Friday, June 12, 2009

Reginald Clemons files for clemency

Reginald Clemons formally filed for clemency today (June 12), petitioning Gov. Jay Nixon to take a fresh look at the facts of his case, “unencumbered by the procedural rules” that govern appellate courts, and commute his death sentence.

“With the full support of Reggie’s family, friends, clergy, and others from around the state and the country, we respectfully request that you exercise an historic act of grace, prevent a miscarriage of justice, and spare Reggie’s life,” his attorneys at Simpson Thacher & Bartlett and Husch Blackwell Sanders urge Nixon.

Clemons’ attorneys have long claimed that his catastrophically incompetent defense counsel in his 1993 jury trial made the appeals process difficult, because so much crucial evidence was not admitted and so many critical objections were not entered into the record. It is important that a governor considering clemency can look at all of the facts in hindsight, not just those permitted by appellate procedure.

“The procedural protections that the legislature and the courts afford to a person accused of a capital offense strengthen the legitimacy of the system of justice by striving to ensure that only the most serious offenses are punished by death, that only the indisputably guilty are executed, and that similar cases are punished with equal severity. Those protections have failed Reggie, but you have the ability to remedy that failure,” his lawyers urge Nixon.

“As governor, you can view this case from a vantage point unencumbered by the procedural rules that have prevented the courts from addressing the infirmities of Reggie’s death sentence. Considering from that vantage point the astonishingly unfair trial in this case, a commutation of Reggie’s death sentence is warranted.”

In a 26-page petition, these are the crucial facts submitted to the governor’s consideration:

· Reggie was 19 at the time of the crime and had no criminal record of any kind.

· In spite of documented evidence of police brutality that resulted in a coerced statement, that he immediately recanted once out of their custody, Reggie never confessed to murder.

· The prosecutor stated at Reggie’s trial that one of his co-defendants caused the victims’ deaths, while a different co-defendant organized the crime. There was no evidence that Reggie was a primary actor at any stage.

· The record included only weak, equivocal evidence to support the essential element that Reggie “deliberated” and therefore committed a death-eligible offense. The maximum sentence under Missouri law for felony murder is life in prison without parole.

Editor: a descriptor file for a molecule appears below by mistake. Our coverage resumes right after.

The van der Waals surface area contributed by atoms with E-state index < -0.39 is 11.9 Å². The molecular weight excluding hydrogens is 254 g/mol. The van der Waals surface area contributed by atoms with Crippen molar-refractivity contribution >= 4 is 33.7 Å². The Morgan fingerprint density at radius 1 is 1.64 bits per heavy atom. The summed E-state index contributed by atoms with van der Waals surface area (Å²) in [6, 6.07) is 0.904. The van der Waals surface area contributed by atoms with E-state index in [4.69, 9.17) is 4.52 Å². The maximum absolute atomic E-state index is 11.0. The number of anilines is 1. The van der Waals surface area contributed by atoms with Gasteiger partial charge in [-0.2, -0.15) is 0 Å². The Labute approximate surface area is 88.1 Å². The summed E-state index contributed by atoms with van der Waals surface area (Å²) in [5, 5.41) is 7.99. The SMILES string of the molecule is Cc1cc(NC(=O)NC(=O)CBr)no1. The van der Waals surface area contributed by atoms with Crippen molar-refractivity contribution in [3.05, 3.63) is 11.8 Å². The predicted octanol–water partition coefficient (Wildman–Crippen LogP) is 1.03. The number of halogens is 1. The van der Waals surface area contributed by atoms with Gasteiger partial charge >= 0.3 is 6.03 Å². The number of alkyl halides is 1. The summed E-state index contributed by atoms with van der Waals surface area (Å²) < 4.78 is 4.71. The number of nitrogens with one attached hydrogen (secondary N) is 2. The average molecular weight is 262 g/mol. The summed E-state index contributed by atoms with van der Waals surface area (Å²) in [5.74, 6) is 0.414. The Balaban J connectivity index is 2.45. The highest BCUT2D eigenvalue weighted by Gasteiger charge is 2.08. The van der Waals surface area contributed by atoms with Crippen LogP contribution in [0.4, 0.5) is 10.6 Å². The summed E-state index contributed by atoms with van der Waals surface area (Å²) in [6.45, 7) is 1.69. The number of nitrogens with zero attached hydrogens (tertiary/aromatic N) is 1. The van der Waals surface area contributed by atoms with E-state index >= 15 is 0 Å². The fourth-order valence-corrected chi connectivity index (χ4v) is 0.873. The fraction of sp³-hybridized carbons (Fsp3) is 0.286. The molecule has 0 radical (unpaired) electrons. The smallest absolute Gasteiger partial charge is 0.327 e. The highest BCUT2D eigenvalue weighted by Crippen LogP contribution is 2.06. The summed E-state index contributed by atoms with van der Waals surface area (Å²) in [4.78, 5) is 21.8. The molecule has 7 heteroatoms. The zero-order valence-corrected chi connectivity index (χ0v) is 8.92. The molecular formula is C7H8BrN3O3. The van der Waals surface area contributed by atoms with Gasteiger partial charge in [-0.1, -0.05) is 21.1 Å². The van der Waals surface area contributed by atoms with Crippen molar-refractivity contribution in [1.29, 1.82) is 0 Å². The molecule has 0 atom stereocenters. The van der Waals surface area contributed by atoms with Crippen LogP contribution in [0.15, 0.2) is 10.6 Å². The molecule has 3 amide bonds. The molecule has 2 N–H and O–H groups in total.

· There were numerous errors during the trial, including ineffective assistance of counsel and prosecutorial misconduct, which cast substantial doubt on the jury’s death sentence. The prosecutor was also held in criminal contempt and fined for his misconduct during the penalty phase.

· The co-defendant who the State claimed actually caused the victims’ deaths is currently serving a life sentence. Courts in Missouri and elsewhere have found death sentences to be disproportionate where a more culpable co-defendant received a life sentence.

· Two federal judges have found that errors in the selection of the jury rendered the death sentence unfair and unconstitutional, and Reggie’s appeal was not considered on the merits by the Court of Appeals for the 8th Circuit because that argument had been procedurally defaulted – because his incompetent trial counsel had not raised it.

· A member of the jury at Reggie’s trial vhas submitted an affidavit stating that if she had known these and other facts, vshe would not have voted for the death penalty.
Clemons was scheduled to die by lethal injection on June 17, 2009, at a time he had a federal appeal pending in the U.S. Court of Appeals for the 8th Circuit.

The federal court has granted an indefinite stay of execution as it rules on the appeal, which concerns the ability of the Missouri Department of Corrections to administer the lethal injection protocol in a way that does not violate the onstitutional protection against cruel and unusual punishment.

When his execution date was scheduled in mid-May, The American asked Clemons what he would say to Nixon if provided the opportunity to address him directly. Clemons said, “Our system of justice is too imperfect to take what you can’t give back.”

In the clemency petition, Clemons’ lawyers request meetings with the governor for themselves and for Clemons personally. Clemons’ mother and stepfather, Vera Thomas and Bishop Reynolds Thomas, met recently with senior members of Nixon’s staff and hand-delivered a letter to Nixon that is extensively reported in this week’s (June 11, 2009) American.


On a personal note, Reginald Clemons called me from death row today. I asked him what was new. He must not have known this petition would be finished and filed today, because he answered, "Nothing, other than this day".

That really struck me: "other than this day". For a condemned man, every day as it manifests itself is news - big news. We could all learn from that.


Image of temple to Caesar's clemency from somebody's blog.

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